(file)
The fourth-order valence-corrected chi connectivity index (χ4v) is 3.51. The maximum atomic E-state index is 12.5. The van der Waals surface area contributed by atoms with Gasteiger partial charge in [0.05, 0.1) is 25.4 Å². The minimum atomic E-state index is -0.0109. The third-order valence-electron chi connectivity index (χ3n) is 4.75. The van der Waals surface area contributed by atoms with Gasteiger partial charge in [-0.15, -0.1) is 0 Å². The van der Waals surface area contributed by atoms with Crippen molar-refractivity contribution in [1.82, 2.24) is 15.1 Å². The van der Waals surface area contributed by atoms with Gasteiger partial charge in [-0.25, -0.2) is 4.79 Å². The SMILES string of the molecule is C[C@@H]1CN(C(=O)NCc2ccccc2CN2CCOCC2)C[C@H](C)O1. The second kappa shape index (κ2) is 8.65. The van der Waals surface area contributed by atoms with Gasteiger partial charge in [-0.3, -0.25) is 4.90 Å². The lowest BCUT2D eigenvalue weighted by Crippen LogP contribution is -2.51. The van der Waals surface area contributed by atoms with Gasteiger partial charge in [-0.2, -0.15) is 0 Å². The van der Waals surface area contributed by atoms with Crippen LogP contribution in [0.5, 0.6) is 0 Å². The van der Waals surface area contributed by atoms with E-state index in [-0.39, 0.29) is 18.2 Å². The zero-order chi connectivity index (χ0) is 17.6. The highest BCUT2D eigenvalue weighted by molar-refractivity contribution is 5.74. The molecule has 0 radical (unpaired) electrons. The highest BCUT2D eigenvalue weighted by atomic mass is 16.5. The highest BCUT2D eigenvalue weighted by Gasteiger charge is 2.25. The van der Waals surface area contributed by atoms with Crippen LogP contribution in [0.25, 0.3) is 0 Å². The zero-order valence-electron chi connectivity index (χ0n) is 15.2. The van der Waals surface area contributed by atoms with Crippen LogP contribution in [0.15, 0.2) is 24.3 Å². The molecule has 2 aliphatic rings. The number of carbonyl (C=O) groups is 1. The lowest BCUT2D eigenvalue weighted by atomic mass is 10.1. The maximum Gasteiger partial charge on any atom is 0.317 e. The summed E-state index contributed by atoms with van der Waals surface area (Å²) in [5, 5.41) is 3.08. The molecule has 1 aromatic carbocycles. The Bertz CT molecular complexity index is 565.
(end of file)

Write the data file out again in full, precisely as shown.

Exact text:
The fourth-order valence-corrected chi connectivity index (χ4v) is 3.51. The maximum atomic E-state index is 12.5. The van der Waals surface area contributed by atoms with Gasteiger partial charge in [0.05, 0.1) is 25.4 Å². The minimum atomic E-state index is -0.0109. The third-order valence-electron chi connectivity index (χ3n) is 4.75. The van der Waals surface area contributed by atoms with Gasteiger partial charge in [-0.15, -0.1) is 0 Å². The van der Waals surface area contributed by atoms with Crippen molar-refractivity contribution in [1.82, 2.24) is 15.1 Å². The van der Waals surface area contributed by atoms with Gasteiger partial charge in [-0.25, -0.2) is 4.79 Å². The SMILES string of the molecule is C[C@@H]1CN(C(=O)NCc2ccccc2CN2CCOCC2)C[C@H](C)O1. The second kappa shape index (κ2) is 8.65. The van der Waals surface area contributed by atoms with Gasteiger partial charge in [-0.3, -0.25) is 4.90 Å². The lowest BCUT2D eigenvalue weighted by Crippen LogP contribution is -2.51. The van der Waals surface area contributed by atoms with Gasteiger partial charge in [-0.2, -0.15) is 0 Å². The van der Waals surface area contributed by atoms with Crippen LogP contribution in [0.5, 0.6) is 0 Å². The van der Waals surface area contributed by atoms with E-state index in [-0.39, 0.29) is 18.2 Å². The zero-order chi connectivity index (χ0) is 17.6. The highest BCUT2D eigenvalue weighted by molar-refractivity contribution is 5.74. The molecule has 0 radical (unpaired) electrons. The highest BCUT2D eigenvalue weighted by atomic mass is 16.5. The highest BCUT2D eigenvalue weighted by Gasteiger charge is 2.25. The van der Waals surface area contributed by atoms with Crippen LogP contribution in [0.25, 0.3) is 0 Å². The zero-order valence-electron chi connectivity index (χ0n) is 15.2. The van der Waals surface area contributed by atoms with Crippen LogP contribution in [0.15, 0.2) is 24.3 Å². The molecule has 2 aliphatic rings. The number of carbonyl (C=O) groups is 1. The lowest BCUT2D eigenvalue weighted by atomic mass is 10.1. The maximum Gasteiger partial charge on any atom is 0.317 e. The summed E-state index contributed by atoms with van der Waals surface area (Å²) in [5, 5.41) is 3.08. The molecule has 1 aromatic carbocycles. The Bertz CT molecular complexity index is 565.